Globally distributed iridium layer preserved within the Chicxulub impact structure

Steven Goderis, Honami Sato, Ludovic Ferrière, Birger Schmitz, David Burney, Pim Kaskes, Johan Vellekoop, Axel Wittmann, Toni Schulz, Stepan M. Chernonozhkin, Philippe Claeys, Sietze J. de Graaff, Thomas Déhais, Niels J. de Winter, Mikael Elfman, Jean-Guillaume Feignon, Akira Ishikawa, Christian Koeberl, Per Kristiansson, Clive R. NealJeremy D. Owens, Martin Schmieder, Matthias Sinnesael, Frank Vanhaecke, Stijn J. M. Van Malderen, Timothy J. Bralower, Sean P. S. Gulick, David A. Kring, Christopher M. Lowery, Joanna V. Morgan, Jan Smit, Michael T. Whalen

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Abstract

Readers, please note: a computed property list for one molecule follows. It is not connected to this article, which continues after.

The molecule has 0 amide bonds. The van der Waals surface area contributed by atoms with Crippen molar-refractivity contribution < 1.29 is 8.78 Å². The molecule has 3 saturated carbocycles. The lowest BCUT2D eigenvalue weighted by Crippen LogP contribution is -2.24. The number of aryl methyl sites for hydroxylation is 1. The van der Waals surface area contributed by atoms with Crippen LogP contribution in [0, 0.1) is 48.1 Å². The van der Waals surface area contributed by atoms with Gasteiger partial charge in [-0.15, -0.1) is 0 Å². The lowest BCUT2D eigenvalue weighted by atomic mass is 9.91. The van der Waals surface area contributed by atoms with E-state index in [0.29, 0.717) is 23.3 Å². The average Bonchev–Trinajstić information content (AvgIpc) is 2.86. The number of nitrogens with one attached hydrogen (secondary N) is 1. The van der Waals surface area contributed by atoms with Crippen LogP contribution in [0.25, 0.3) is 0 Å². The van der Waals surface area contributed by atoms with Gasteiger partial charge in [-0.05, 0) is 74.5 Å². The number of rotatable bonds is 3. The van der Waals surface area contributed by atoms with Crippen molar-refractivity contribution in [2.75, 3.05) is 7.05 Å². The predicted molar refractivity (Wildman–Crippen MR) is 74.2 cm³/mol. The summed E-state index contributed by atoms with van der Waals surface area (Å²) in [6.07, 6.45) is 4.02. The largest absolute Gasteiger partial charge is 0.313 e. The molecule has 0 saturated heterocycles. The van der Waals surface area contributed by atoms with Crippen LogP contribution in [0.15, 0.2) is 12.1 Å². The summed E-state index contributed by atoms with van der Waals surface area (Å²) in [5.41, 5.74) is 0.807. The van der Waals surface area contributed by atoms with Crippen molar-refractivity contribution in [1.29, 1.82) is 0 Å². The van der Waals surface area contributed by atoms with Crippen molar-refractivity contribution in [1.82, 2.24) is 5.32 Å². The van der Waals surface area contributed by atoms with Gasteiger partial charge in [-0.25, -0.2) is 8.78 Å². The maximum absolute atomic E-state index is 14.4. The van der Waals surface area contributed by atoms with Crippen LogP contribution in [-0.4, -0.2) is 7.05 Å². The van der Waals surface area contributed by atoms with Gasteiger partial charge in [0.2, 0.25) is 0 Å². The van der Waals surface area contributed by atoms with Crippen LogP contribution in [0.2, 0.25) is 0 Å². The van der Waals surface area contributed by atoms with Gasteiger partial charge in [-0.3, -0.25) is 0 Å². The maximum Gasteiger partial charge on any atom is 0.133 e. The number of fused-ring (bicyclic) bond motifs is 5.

The Cretaceous-Paleogene (K-Pg) mass extinction is marked globally by elevated concentrations of iridium, emplaced by a hypervelocity impact event 66 million years ago. Here, we report new data from four independent laboratories that reveal a positive iridium anomaly within the peak-ring sequence of the Chicxulub impact structure, in drill core recovered by IODP-ICDP Expedition 364. The highest concentration of ultrafine meteoritic matter occurs in the post-impact sediments that cover the crater peak ring, just below the lowermost Danian pelagic limestone. Within years to decades after the impact event, this part of the Chicxulub impact basin returned to a relatively low-energy depositional environment, recording in unprecedented detail the recovery of life during the succeeding millennia. The iridium layer provides a key temporal horizon precisely linking Chicxulub to K-Pg boundary sections worldwide.
Original languageEnglish
Article numbereabe3647
Pages (from-to)1-13
Number of pages13
JournalScience Advances
Volume7
Issue number9
DOIs
Publication statusPublished - 24 Feb 2021

Keywords

  • Mass Extinction
  • Iridium anomaly
  • Chicxulub crater
  • K-Pg boundary

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